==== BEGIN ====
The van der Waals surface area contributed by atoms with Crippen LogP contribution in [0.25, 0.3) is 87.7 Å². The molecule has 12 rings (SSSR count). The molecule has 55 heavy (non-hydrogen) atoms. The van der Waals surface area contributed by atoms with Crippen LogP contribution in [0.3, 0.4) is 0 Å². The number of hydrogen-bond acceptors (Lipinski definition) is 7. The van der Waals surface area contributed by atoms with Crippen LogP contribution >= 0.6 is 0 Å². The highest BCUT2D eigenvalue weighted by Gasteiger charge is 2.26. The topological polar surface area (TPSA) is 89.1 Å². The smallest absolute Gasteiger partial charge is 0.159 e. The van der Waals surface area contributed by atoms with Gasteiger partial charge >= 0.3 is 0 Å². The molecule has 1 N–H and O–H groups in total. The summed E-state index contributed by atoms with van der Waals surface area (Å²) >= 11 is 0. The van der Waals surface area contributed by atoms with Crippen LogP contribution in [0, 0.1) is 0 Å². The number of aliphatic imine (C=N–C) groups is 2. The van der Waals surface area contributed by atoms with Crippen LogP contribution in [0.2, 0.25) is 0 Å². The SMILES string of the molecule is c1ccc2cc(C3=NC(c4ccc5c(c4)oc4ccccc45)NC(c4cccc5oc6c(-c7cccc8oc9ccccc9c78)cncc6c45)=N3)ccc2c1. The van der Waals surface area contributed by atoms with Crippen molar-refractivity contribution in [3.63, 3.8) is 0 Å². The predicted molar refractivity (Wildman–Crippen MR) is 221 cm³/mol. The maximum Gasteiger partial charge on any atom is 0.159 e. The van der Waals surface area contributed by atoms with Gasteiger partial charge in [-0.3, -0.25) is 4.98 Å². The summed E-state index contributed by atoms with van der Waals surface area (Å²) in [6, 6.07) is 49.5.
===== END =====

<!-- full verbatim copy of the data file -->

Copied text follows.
The van der Waals surface area contributed by atoms with Crippen LogP contribution in [0.25, 0.3) is 87.7 Å². The molecule has 12 rings (SSSR count). The molecule has 55 heavy (non-hydrogen) atoms. The van der Waals surface area contributed by atoms with Crippen LogP contribution in [0.3, 0.4) is 0 Å². The number of hydrogen-bond acceptors (Lipinski definition) is 7. The van der Waals surface area contributed by atoms with Crippen LogP contribution >= 0.6 is 0 Å². The highest BCUT2D eigenvalue weighted by Gasteiger charge is 2.26. The topological polar surface area (TPSA) is 89.1 Å². The smallest absolute Gasteiger partial charge is 0.159 e. The van der Waals surface area contributed by atoms with Gasteiger partial charge >= 0.3 is 0 Å². The molecule has 1 N–H and O–H groups in total. The summed E-state index contributed by atoms with van der Waals surface area (Å²) >= 11 is 0. The van der Waals surface area contributed by atoms with Crippen LogP contribution in [0, 0.1) is 0 Å². The number of aliphatic imine (C=N–C) groups is 2. The van der Waals surface area contributed by atoms with Crippen LogP contribution in [0.2, 0.25) is 0 Å². The SMILES string of the molecule is c1ccc2cc(C3=NC(c4ccc5c(c4)oc4ccccc45)NC(c4cccc5oc6c(-c7cccc8oc9ccccc9c78)cncc6c45)=N3)ccc2c1. The van der Waals surface area contributed by atoms with Crippen molar-refractivity contribution in [3.63, 3.8) is 0 Å². The predicted molar refractivity (Wildman–Crippen MR) is 221 cm³/mol. The maximum Gasteiger partial charge on any atom is 0.159 e. The van der Waals surface area contributed by atoms with Gasteiger partial charge in [-0.3, -0.25) is 4.98 Å². The summed E-state index contributed by atoms with van der Waals surface area (Å²) in [6, 6.07) is 49.5.